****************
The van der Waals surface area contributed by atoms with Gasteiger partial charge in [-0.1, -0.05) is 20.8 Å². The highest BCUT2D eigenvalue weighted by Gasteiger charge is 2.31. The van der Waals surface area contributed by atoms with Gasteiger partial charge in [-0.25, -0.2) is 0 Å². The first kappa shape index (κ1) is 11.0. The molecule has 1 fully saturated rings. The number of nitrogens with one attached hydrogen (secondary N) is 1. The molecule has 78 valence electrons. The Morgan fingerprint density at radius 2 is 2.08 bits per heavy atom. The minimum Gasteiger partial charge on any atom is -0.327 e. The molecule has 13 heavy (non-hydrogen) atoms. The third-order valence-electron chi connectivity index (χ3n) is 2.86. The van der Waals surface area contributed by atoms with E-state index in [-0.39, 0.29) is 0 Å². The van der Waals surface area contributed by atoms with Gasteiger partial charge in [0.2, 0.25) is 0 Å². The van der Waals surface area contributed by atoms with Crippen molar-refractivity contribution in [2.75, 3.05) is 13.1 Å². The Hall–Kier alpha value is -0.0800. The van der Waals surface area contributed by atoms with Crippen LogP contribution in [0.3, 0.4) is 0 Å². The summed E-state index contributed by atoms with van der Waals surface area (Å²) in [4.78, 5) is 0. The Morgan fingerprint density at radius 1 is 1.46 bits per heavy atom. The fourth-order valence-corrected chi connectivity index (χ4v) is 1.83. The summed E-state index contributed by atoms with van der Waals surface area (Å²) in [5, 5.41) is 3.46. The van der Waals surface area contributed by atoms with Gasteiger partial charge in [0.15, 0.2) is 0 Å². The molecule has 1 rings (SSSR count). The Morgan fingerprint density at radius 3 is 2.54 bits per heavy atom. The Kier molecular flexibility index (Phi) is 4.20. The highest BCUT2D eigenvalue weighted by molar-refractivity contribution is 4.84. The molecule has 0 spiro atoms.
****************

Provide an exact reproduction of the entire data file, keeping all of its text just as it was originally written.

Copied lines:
The van der Waals surface area contributed by atoms with Gasteiger partial charge in [-0.1, -0.05) is 20.8 Å². The highest BCUT2D eigenvalue weighted by Gasteiger charge is 2.31. The van der Waals surface area contributed by atoms with Gasteiger partial charge in [-0.25, -0.2) is 0 Å². The first kappa shape index (κ1) is 11.0. The molecule has 1 fully saturated rings. The number of nitrogens with one attached hydrogen (secondary N) is 1. The molecule has 78 valence electrons. The Morgan fingerprint density at radius 2 is 2.08 bits per heavy atom. The minimum Gasteiger partial charge on any atom is -0.327 e. The molecule has 13 heavy (non-hydrogen) atoms. The third-order valence-electron chi connectivity index (χ3n) is 2.86. The van der Waals surface area contributed by atoms with E-state index in [-0.39, 0.29) is 0 Å². The van der Waals surface area contributed by atoms with Gasteiger partial charge in [0.2, 0.25) is 0 Å². The van der Waals surface area contributed by atoms with Crippen molar-refractivity contribution in [2.75, 3.05) is 13.1 Å². The Hall–Kier alpha value is -0.0800. The van der Waals surface area contributed by atoms with Crippen LogP contribution in [0.3, 0.4) is 0 Å². The summed E-state index contributed by atoms with van der Waals surface area (Å²) in [4.78, 5) is 0. The Morgan fingerprint density at radius 1 is 1.46 bits per heavy atom. The fourth-order valence-corrected chi connectivity index (χ4v) is 1.83. The summed E-state index contributed by atoms with van der Waals surface area (Å²) in [5, 5.41) is 3.46. The van der Waals surface area contributed by atoms with Gasteiger partial charge in [0.15, 0.2) is 0 Å². The molecule has 1 rings (SSSR count). The Morgan fingerprint density at radius 3 is 2.54 bits per heavy atom. The Kier molecular flexibility index (Phi) is 4.20. The highest BCUT2D eigenvalue weighted by molar-refractivity contribution is 4.84. The molecule has 0 spiro atoms.